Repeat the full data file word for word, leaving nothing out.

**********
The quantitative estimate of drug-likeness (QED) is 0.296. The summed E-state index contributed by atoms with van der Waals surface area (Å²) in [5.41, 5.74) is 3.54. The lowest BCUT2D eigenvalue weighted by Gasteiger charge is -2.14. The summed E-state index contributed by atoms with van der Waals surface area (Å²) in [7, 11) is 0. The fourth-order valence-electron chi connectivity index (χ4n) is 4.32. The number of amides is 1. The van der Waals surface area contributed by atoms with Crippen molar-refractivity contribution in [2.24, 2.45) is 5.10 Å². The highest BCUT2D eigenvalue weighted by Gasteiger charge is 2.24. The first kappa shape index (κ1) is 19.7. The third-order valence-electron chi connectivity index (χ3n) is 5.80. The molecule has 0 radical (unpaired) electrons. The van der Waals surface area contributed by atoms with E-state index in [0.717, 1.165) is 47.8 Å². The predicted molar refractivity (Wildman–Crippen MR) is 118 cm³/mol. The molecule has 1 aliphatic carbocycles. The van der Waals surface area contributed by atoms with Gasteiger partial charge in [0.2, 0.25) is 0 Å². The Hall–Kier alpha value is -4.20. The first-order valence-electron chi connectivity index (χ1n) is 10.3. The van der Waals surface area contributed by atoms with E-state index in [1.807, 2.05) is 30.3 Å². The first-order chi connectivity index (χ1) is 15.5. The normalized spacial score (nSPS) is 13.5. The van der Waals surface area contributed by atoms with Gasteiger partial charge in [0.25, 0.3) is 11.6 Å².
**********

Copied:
The quantitative estimate of drug-likeness (QED) is 0.296. The summed E-state index contributed by atoms with van der Waals surface area (Å²) in [5.41, 5.74) is 3.54. The lowest BCUT2D eigenvalue weighted by Gasteiger charge is -2.14. The summed E-state index contributed by atoms with van der Waals surface area (Å²) in [7, 11) is 0. The fourth-order valence-electron chi connectivity index (χ4n) is 4.32. The number of amides is 1. The van der Waals surface area contributed by atoms with Crippen molar-refractivity contribution in [2.24, 2.45) is 5.10 Å². The highest BCUT2D eigenvalue weighted by Gasteiger charge is 2.24. The first kappa shape index (κ1) is 19.7. The third-order valence-electron chi connectivity index (χ3n) is 5.80. The molecule has 0 radical (unpaired) electrons. The van der Waals surface area contributed by atoms with E-state index in [0.717, 1.165) is 47.8 Å². The predicted molar refractivity (Wildman–Crippen MR) is 118 cm³/mol. The molecule has 1 aliphatic carbocycles. The van der Waals surface area contributed by atoms with Gasteiger partial charge in [0.2, 0.25) is 0 Å². The Hall–Kier alpha value is -4.20. The first-order valence-electron chi connectivity index (χ1n) is 10.3. The van der Waals surface area contributed by atoms with E-state index in [1.807, 2.05) is 30.3 Å². The first-order chi connectivity index (χ1) is 15.5. The normalized spacial score (nSPS) is 13.5. The van der Waals surface area contributed by atoms with Gasteiger partial charge in [0.25, 0.3) is 11.6 Å².